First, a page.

My ancestors immigrated to America in the early 1900 from Greece. They initially lived in the Greco dominant area of Minneapolis before heading west to California. Beyond what little I know about my ancestors my understanding of Greek heritage is from history books. While ancestrally I identify with the Greeks I feel that my heritage is based in the small town I have grown up in. I identify with the hard working people and nature of the towns existence. The history and cultural practices of the town are both spoken and unspoken, which is deeply rooted in mining, traditional values, and the American Dream.
Placerville, California is a small town of about ten thousand. The town is rooted in the mining culture that swept through California in 1848. Placerville is very close to Coloma, which is famed for being the site of gold discovery in California. Through the years Placerville has had many distinct names. During the gold rush the town was called Dry Diggings. Dry Diggings refers to the manner in which miners would separate gold from the soil. With the quick earnings of the gold rush the rate of robberies increased. The local court began hanging criminals to send a message the crime would not be tolerated. The numerous hangings produced the towns’ second historic name, Hangtown. The theme of mining and the colorful name of Hangtown have endured. At a historic bar in town called the Hangman’s tree there is a controversial symbol of the towns past. Above the Hangman’s tree there is a dummy hung from a noose. In recent years the dummy has disappeared and repapered, as vandals would remove the famed dummy. Currently the city is determining if the hangman should be allowed to remain as a historic landmark or if the image is to grotesque to allow in the streets. Here is a news article about the hangman (http://sacramento.cbslocal.com/2011/11/18/placervilles-historic-hangtown-dummy-mysteriously-returns-but-could-be-banished-again/).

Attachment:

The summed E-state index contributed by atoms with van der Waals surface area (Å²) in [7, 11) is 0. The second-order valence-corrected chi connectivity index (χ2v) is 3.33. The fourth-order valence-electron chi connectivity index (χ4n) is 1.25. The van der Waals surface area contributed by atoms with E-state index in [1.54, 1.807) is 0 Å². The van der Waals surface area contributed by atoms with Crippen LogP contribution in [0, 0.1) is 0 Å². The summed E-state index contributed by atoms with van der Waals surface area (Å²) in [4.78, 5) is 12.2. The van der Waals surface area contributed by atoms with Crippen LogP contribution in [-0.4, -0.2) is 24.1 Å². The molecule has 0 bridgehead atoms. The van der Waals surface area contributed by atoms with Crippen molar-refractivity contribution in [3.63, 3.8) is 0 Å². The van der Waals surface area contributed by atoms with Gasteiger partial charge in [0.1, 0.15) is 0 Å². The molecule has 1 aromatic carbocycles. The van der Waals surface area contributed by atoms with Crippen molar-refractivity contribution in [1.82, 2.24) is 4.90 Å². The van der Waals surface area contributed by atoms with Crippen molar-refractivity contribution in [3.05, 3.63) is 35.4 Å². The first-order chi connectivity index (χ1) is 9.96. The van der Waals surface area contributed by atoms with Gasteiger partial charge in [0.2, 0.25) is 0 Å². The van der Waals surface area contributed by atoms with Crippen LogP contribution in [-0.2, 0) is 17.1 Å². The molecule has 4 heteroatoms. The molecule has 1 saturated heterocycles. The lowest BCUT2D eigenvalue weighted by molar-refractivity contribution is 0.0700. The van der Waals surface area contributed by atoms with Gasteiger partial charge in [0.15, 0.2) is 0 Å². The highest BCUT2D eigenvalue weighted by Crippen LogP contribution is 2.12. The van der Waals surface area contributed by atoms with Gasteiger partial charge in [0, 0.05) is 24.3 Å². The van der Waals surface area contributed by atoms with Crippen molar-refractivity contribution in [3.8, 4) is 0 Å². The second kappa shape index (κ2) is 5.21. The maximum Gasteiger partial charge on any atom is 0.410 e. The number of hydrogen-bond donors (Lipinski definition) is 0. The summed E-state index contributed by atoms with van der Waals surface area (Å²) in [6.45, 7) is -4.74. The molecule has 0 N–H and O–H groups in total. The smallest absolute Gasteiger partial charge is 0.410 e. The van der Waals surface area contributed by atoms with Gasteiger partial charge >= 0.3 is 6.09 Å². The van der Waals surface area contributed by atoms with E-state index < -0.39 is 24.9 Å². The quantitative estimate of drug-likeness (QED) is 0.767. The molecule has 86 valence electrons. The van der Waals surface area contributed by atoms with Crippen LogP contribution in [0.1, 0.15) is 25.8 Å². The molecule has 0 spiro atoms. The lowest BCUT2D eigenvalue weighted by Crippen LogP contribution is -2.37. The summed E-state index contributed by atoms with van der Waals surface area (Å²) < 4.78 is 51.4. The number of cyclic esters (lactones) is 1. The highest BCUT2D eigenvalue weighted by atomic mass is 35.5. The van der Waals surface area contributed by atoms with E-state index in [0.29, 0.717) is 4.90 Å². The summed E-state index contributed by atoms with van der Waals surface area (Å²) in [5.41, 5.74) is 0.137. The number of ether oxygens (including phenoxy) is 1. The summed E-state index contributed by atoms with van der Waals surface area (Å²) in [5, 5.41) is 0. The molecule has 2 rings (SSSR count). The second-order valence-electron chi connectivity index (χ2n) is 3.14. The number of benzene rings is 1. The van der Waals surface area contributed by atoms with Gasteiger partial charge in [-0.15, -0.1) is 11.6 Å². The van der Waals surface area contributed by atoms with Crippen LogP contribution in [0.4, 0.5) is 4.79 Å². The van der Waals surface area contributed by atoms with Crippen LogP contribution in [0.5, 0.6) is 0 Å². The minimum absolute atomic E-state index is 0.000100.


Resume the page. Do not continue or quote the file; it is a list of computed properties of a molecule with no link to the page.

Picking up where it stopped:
Today the small town is a quite expanse of pine trees and back roads. The once bustling main street is now a row of gift shops focused on the mining culture and different art galleries. The art movement of the town came from the popularity of local artist Thomas Kinkaid. Currently the sleepy town now sits in the foothills and peaks in both summer and winter due to tourist destinations in Tahoe and Apple Hill in Camino. From my perspective the town is filled with hard working honest people, remnants of the mining culture and swift justice of the area. I see my heritage more with the people of this small town than ancestry of another nation.